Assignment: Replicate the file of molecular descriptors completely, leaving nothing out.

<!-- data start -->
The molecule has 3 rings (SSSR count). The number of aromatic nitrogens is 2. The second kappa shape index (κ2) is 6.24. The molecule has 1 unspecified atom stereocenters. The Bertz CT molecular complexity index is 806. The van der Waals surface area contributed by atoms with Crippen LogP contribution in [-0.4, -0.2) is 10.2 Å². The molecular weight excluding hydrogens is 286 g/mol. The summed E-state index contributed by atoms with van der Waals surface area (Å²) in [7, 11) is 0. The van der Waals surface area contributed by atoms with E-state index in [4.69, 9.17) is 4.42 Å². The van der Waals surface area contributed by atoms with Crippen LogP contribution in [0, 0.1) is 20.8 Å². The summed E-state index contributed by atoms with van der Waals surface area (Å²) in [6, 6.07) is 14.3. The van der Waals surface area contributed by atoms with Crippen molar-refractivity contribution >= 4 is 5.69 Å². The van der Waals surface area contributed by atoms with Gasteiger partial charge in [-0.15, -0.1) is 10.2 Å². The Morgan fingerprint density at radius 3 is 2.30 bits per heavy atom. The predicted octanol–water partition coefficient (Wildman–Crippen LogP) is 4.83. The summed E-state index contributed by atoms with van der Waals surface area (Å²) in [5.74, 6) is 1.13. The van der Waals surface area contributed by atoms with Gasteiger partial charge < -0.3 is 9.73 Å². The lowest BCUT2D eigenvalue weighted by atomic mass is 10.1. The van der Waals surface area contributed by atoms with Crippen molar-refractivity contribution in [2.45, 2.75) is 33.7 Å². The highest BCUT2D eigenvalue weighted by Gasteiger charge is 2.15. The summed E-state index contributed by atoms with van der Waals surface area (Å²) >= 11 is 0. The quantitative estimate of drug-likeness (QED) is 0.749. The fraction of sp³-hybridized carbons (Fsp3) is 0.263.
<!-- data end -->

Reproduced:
The molecule has 3 rings (SSSR count). The number of aromatic nitrogens is 2. The second kappa shape index (κ2) is 6.24. The molecule has 1 unspecified atom stereocenters. The Bertz CT molecular complexity index is 806. The van der Waals surface area contributed by atoms with Crippen LogP contribution in [-0.4, -0.2) is 10.2 Å². The molecular weight excluding hydrogens is 286 g/mol. The summed E-state index contributed by atoms with van der Waals surface area (Å²) in [7, 11) is 0. The van der Waals surface area contributed by atoms with E-state index in [4.69, 9.17) is 4.42 Å². The van der Waals surface area contributed by atoms with Crippen LogP contribution in [0, 0.1) is 20.8 Å². The summed E-state index contributed by atoms with van der Waals surface area (Å²) in [6, 6.07) is 14.3. The van der Waals surface area contributed by atoms with Crippen molar-refractivity contribution >= 4 is 5.69 Å². The van der Waals surface area contributed by atoms with Gasteiger partial charge in [-0.15, -0.1) is 10.2 Å². The Morgan fingerprint density at radius 3 is 2.30 bits per heavy atom. The predicted octanol–water partition coefficient (Wildman–Crippen LogP) is 4.83. The summed E-state index contributed by atoms with van der Waals surface area (Å²) in [5.74, 6) is 1.13. The van der Waals surface area contributed by atoms with Gasteiger partial charge < -0.3 is 9.73 Å². The lowest BCUT2D eigenvalue weighted by atomic mass is 10.1. The van der Waals surface area contributed by atoms with Crippen molar-refractivity contribution in [2.45, 2.75) is 33.7 Å². The highest BCUT2D eigenvalue weighted by Gasteiger charge is 2.15. The summed E-state index contributed by atoms with van der Waals surface area (Å²) >= 11 is 0. The quantitative estimate of drug-likeness (QED) is 0.749. The fraction of sp³-hybridized carbons (Fsp3) is 0.263.